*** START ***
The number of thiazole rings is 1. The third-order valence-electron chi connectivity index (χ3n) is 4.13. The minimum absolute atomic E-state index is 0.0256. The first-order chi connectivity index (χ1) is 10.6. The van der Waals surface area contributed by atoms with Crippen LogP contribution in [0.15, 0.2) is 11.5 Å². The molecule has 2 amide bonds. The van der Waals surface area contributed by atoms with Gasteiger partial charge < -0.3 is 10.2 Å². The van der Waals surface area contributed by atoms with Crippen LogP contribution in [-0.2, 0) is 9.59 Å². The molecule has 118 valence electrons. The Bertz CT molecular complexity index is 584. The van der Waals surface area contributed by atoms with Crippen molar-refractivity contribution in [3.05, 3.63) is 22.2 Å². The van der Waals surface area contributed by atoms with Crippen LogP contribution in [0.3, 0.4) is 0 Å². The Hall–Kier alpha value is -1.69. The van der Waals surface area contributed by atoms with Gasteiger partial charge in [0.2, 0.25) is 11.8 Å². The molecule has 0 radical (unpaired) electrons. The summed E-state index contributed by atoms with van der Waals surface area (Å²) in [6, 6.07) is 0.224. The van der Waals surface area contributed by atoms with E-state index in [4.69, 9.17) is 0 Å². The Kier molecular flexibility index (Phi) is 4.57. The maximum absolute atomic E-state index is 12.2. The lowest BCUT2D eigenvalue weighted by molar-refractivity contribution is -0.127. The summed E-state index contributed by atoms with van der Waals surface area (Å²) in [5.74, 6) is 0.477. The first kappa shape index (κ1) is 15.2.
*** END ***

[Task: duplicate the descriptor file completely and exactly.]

The number of thiazole rings is 1. The third-order valence-electron chi connectivity index (χ3n) is 4.13. The minimum absolute atomic E-state index is 0.0256. The first-order chi connectivity index (χ1) is 10.6. The van der Waals surface area contributed by atoms with Crippen LogP contribution in [0.15, 0.2) is 11.5 Å². The molecule has 2 amide bonds. The van der Waals surface area contributed by atoms with Gasteiger partial charge < -0.3 is 10.2 Å². The van der Waals surface area contributed by atoms with Crippen LogP contribution in [-0.2, 0) is 9.59 Å². The molecule has 118 valence electrons. The Bertz CT molecular complexity index is 584. The van der Waals surface area contributed by atoms with Crippen molar-refractivity contribution in [3.05, 3.63) is 22.2 Å². The van der Waals surface area contributed by atoms with Crippen LogP contribution in [0.3, 0.4) is 0 Å². The Hall–Kier alpha value is -1.69. The van der Waals surface area contributed by atoms with Gasteiger partial charge in [0.2, 0.25) is 11.8 Å². The molecule has 0 radical (unpaired) electrons. The summed E-state index contributed by atoms with van der Waals surface area (Å²) in [6, 6.07) is 0.224. The van der Waals surface area contributed by atoms with E-state index in [4.69, 9.17) is 0 Å². The Kier molecular flexibility index (Phi) is 4.57. The maximum absolute atomic E-state index is 12.2. The lowest BCUT2D eigenvalue weighted by molar-refractivity contribution is -0.127. The summed E-state index contributed by atoms with van der Waals surface area (Å²) in [5.74, 6) is 0.477. The first kappa shape index (κ1) is 15.2.